Mar 13, 2014
    My OH is not as far along this journey, he still knows me and for the most part copes with his own personal care with prompting. However, as you say the question cloud is there and I was discussing this with a retired doctor friend not long ago. She turned it round and said would the man I married, if he knew what was happening to him, want me to care for him and, if the shoe were on the other foot, would I want him to give up everything to care for me. The answer to the first is 'I don't know' we never had that conversation but emphatically the answer to the second from me would be "put me in a home". The 'contented dementia' book suggests that dementia sufferers are better looked after in care with others in a similar position.

    It must be the hardest decision we have to make and, whilst in the wee small hours when all I want is sleep and OH is on his rambles round the house, the prospect of permanent care seems attractive by the time the bright light of day has dawned the idea recedes back into the cloud on the horizon and we get on with another day.

    Sorry another reply that doesn't really help with your own decision, but I do feel for you and all the mental turmoil you are going through.

    Sent from my iPad using Talking Point
  10. Laurence

    Laurence Registered User

    Jul 3, 2010
    Thanks everyone for your very caring replies. You are all absolutely right in the things you say - there is no 'right' or 'wrong' answer, just the best answer we can go with at the time. My best wishes and prayers are with everyone in this position.
  11. Scarlett123

    Scarlett123 Registered User

    Apr 30, 2013
    I coped as best as I could for over a decade, but there came a forked road in my life, and I took the Respite Care path, followed by Permanent Care. John was there for 7 months, but there is no hard and fast rule to all this. He might have been there for 7 years.

    I've written in the past that when I took my marriage vows, nearly 50 years ago, I too said "in sickness and in health", but the "sickness" bit had me imagining myself with a cool flannel to apply to the (slightly) fevered brow of my beloved.

    I certainly wasn't thinking of double incontinence, violence and conversation made up of gobbledygoop with someone who didn't know me. It's a hard, hard decision to make, for which there is no easy answer, or a definitive one, but I hope that if and when you meet your crossroads, that you'll think what your lovely Brenda would want you to do for the best and that this will help you.

    TP has proved to be my salvation, both when I was a carer and since John died, and I hope that you too find comfort in the replies, even if you don't find the answers.
  12. Lilac Blossom

    Lilac Blossom Registered User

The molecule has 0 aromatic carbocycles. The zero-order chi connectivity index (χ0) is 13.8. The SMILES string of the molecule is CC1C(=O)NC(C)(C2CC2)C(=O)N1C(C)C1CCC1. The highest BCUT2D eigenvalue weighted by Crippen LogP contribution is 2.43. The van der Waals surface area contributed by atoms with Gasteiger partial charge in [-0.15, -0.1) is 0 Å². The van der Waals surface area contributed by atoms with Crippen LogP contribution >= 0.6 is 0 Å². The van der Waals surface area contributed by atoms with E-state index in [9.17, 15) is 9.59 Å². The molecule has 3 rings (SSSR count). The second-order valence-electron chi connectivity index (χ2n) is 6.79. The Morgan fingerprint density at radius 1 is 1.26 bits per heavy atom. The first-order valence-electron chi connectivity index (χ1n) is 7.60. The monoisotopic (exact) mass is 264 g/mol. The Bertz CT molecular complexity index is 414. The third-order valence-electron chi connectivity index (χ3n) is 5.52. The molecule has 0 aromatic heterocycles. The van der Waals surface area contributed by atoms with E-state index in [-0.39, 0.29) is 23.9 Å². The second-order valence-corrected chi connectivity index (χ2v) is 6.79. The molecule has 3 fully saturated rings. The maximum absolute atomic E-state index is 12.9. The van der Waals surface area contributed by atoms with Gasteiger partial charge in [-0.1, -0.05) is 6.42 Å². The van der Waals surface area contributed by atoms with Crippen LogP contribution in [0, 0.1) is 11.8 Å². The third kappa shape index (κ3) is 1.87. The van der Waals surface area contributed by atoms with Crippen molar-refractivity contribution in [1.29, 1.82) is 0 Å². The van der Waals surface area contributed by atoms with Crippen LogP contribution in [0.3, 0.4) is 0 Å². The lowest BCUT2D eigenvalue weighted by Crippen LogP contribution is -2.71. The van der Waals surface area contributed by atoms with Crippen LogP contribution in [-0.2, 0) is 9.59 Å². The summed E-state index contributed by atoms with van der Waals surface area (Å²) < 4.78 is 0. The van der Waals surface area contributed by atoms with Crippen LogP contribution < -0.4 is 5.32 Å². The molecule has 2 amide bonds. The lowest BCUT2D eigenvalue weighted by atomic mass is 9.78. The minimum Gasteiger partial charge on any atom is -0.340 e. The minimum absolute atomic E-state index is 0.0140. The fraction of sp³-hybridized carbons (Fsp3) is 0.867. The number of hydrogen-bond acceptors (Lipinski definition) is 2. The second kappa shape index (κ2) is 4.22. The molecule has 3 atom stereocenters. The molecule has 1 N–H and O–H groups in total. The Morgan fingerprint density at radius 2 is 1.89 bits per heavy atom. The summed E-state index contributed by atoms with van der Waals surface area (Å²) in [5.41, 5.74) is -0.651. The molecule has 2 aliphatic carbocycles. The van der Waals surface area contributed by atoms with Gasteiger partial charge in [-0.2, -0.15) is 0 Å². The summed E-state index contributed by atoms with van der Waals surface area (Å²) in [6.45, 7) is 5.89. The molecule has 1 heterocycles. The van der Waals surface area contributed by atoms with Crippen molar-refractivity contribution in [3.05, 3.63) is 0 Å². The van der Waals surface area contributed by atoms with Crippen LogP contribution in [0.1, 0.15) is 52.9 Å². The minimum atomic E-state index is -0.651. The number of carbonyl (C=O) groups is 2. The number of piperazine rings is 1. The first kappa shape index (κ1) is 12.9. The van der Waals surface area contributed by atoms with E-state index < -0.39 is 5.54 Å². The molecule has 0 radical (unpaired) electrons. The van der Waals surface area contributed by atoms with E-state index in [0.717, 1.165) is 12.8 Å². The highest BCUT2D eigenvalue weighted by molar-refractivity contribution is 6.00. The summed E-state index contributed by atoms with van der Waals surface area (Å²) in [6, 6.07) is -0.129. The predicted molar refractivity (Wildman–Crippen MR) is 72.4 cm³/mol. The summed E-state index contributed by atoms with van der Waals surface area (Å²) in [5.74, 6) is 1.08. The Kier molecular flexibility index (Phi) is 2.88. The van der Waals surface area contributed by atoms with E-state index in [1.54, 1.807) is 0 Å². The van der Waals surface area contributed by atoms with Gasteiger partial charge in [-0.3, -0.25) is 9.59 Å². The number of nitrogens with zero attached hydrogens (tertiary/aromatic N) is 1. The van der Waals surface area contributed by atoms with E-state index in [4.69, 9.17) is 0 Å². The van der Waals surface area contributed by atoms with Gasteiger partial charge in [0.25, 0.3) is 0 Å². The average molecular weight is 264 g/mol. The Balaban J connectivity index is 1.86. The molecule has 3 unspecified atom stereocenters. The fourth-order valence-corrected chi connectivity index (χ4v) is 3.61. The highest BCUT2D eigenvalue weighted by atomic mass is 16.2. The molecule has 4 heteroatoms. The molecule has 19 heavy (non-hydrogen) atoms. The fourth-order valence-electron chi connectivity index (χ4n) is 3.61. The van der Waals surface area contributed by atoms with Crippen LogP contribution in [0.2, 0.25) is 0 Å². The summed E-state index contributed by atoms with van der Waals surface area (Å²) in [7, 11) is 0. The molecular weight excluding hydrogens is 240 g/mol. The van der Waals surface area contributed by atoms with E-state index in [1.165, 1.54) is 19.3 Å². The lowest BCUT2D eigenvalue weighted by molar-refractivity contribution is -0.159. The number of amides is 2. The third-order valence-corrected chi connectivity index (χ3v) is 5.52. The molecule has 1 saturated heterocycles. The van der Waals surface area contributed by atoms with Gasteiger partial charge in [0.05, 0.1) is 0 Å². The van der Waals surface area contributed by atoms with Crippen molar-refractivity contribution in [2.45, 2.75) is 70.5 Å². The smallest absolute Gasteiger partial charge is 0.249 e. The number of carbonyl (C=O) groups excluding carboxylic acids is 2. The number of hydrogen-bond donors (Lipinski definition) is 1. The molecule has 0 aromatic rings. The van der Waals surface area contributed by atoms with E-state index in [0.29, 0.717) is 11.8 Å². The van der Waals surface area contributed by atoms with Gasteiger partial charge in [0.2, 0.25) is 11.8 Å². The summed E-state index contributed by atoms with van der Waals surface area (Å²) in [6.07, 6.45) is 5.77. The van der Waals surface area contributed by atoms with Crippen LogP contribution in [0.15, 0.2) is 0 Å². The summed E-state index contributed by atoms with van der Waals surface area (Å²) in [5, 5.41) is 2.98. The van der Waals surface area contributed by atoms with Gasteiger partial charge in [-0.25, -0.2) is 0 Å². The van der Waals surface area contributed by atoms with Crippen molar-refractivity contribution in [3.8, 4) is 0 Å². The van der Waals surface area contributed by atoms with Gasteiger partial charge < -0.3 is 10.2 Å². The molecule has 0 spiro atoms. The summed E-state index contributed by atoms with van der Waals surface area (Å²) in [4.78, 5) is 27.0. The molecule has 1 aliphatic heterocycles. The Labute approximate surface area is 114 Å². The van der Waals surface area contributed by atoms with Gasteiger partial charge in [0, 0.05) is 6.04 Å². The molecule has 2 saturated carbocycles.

Oct 6, 2014
    It's true, there is no "right" or "wrong" answer - the way I see it, the decision is made not by us but by this awful dementia/alzheimers which takes over and steals everything that is precious from us and our loved ones.

    I care for hubby at home but recognise that we are very close to that crossroad.

    Discovering TP has already helped me - I wish I come here sooner.
  13. Laurence

    Laurence Registered User

    Jul 3, 2010
    Thanks Scarlett123
  14. Laurence

    Laurence Registered User

    Jul 3, 2010
    Thanks Lilacblossom
  15. WIFE

    WIFE Registered User

    May 23, 2014
    Laurence - with you all the way as you come to the hardest decision any of us with loved ones in care have had to make. The decision was taken out of my hands by the medical profession and although I would have only wanted my dear boy home with me, knew that he would be having the right care in the Nursing Home. Still broke my heart but we soldiered through ten months of daily visits and making the best of it until the final outcome.

    I am holding your hand tight - you must follow your heart and instinct for your wife when you finally make the decision one way or the other. Do not listen to those who condemn, criticise, or try to influence you. We here on TP who have experienced the agonies know better. Take care of YOURSELF as well. Thinking of you WIFE
  16. Laurence

    Laurence Registered User

    Jul 3, 2010
    Thank you WIFE. I appreciate your kind words.
  17. suzc5hg90

    suzc5hg90 Registered User

    Nov 28, 2014
    Laurence, There are some things I can relate to in your post. The question which I keep coming back to is What is going on in their head?

    We have different scenarios. In my case it's my Aunt who we're trying to help.
    Everything sort of snowballed when my Uncle passed away three months ago. My Aunt continued to live in the flat for another three weeks. We started to realise that she could not live on her own. She used to be a very independent person but she had changed. There was a blank expression that I had not seen before. She was losing her medicine/money and becoming panicky/anxious. I became more concerned when she said that people were coming into the flat at night and taking things. Eventually she phoned the police and said she was trapped in her office. She was in hospital through all of December.

    In mid January my Aunt went into a care home. She has settled in very well and enjoys the company of the other residents and staff. She no longer has to worry about cooking her meals, where her medicines are, washing her clothes and paying her bills. I don't think that she really knows where she is to be honest, but the main thing is that she is content and safe. Even though she is confused I know that she would tell us if she wasn't happy there. She has her own room with a television and bathroom which gives her that bit more independence that she needs.

    I hope that my words can help.
  18. Laurence

    Laurence Registered User

    Jul 3, 2010
    Thanks suzc5hg90. It is always useful to hear other people's experiences. Thanks.
  19. suzc5hg90

    suzc5hg90 Registered User

    Nov 28, 2014
    Hi Laurence, Hope that you gain something from the support on here.
    My Aunt's friend is struggling to look after her husband who has Alzheimer's and they are both in their late 80's. They have been married for just over 60 years. She tries to look after him, mostly by herself and can only leave him for very short amounts of time.
    It helps to know that there are others out there who are going through a similar experience. Best wishes suz
  20. Laurence

    Laurence Registered User

    Jul 3, 2010
    Once again - thank you everyone.

    Sent from my iPad using Talking Point